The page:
cross-beams, b b. The air-pump m l o p, the tank n, and valve-gear q r s, are quite similar to those of the beam Cornish engine. The balance-beam is seen at h i.
Fig. 19 represents another form of pumping-engine which belongs to the class known as the "compound" or "two-cylinder" engine. This class of engines, in which the steam exhausted from one cylinder is further expanded in the second, was first introduced by Hornblower, in 1781, and was patented, in combination with the Watt condenser, by Woolf, at a later date (1804), with a view to adopting high steam and considerable expansion.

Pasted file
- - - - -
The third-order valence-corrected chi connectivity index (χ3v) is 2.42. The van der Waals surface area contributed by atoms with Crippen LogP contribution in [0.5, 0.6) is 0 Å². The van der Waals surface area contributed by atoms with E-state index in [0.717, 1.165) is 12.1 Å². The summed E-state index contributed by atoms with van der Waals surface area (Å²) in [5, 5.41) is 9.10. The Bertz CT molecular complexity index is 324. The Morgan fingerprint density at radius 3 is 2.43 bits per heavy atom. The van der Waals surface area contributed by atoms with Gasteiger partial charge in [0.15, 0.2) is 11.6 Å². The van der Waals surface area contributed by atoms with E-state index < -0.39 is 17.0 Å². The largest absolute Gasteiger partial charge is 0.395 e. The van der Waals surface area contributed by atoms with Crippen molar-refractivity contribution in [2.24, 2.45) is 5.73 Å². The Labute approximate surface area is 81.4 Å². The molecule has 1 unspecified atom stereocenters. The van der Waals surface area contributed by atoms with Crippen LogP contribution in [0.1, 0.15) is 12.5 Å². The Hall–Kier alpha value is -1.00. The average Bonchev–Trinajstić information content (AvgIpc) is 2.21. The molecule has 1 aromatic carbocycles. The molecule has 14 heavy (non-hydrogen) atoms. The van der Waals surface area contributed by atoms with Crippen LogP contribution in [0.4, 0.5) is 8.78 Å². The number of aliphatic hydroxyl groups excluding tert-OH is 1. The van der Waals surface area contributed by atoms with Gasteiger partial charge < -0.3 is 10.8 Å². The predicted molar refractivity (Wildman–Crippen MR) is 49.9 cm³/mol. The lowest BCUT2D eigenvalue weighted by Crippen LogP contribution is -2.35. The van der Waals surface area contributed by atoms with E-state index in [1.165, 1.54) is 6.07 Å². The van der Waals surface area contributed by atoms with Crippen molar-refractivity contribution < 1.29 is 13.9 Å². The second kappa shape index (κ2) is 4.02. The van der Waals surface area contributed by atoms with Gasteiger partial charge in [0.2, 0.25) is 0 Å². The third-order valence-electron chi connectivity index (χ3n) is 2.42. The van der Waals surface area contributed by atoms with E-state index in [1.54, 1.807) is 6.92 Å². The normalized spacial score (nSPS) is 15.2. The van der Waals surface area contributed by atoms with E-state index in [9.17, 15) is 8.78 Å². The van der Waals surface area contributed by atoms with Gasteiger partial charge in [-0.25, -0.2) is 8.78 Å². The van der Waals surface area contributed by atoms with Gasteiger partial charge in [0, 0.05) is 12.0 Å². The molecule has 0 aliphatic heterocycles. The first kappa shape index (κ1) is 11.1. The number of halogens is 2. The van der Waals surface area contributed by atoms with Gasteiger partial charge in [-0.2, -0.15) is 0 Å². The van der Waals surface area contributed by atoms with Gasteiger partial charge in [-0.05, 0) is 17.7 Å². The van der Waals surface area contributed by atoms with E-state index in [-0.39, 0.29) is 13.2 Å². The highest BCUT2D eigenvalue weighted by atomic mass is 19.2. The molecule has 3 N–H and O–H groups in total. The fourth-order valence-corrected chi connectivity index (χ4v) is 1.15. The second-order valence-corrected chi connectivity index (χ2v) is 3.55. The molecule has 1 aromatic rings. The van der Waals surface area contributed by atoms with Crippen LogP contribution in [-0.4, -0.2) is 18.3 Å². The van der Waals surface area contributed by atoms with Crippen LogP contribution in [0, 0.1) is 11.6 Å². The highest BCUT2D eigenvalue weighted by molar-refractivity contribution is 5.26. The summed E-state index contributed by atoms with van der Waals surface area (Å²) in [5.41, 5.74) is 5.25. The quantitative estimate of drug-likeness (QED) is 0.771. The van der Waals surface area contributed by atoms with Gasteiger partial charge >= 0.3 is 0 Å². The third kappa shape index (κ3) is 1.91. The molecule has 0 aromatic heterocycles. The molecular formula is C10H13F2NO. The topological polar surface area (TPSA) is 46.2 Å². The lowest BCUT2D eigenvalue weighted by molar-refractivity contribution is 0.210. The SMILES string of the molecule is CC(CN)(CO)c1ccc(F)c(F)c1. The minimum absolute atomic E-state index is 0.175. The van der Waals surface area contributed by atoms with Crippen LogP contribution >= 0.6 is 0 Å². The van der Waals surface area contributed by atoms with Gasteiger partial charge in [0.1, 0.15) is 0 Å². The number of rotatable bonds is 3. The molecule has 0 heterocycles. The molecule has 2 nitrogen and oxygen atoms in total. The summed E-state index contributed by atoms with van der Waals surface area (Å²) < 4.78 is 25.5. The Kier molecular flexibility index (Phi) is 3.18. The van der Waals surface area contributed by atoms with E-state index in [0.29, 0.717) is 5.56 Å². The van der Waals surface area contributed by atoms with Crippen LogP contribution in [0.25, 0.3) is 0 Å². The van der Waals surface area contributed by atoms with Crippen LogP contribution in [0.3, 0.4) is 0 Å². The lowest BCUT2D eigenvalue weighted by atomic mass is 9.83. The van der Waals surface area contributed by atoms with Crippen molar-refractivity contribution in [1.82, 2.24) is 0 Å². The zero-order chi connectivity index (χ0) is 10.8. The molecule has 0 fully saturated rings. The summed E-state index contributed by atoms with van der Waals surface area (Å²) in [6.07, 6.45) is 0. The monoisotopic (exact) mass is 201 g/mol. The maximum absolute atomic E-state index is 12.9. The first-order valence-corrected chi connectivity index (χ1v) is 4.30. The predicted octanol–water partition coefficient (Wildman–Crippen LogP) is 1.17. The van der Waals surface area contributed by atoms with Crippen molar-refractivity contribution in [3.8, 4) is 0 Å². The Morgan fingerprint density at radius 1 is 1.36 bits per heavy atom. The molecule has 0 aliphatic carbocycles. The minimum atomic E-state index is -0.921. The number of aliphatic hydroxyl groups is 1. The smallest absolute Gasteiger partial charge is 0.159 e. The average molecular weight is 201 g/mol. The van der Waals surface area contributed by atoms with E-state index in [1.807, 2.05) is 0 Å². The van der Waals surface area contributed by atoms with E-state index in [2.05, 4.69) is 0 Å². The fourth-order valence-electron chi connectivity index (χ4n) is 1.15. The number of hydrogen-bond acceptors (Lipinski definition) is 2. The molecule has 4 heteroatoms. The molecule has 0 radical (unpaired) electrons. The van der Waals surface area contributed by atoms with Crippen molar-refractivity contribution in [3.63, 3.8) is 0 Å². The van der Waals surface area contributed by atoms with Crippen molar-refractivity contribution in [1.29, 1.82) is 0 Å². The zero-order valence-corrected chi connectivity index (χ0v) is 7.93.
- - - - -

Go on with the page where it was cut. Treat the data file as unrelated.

The Woolf engine was to some extent adopted, but was not successful in competing with Watt engines where the latter were well built, and, like Hornblower's engine, was soon given up.
The compound engine has come up again within a few years, and, with what is now considered high steam and considerable expansion, and designed with more intelligent reference to the requirements of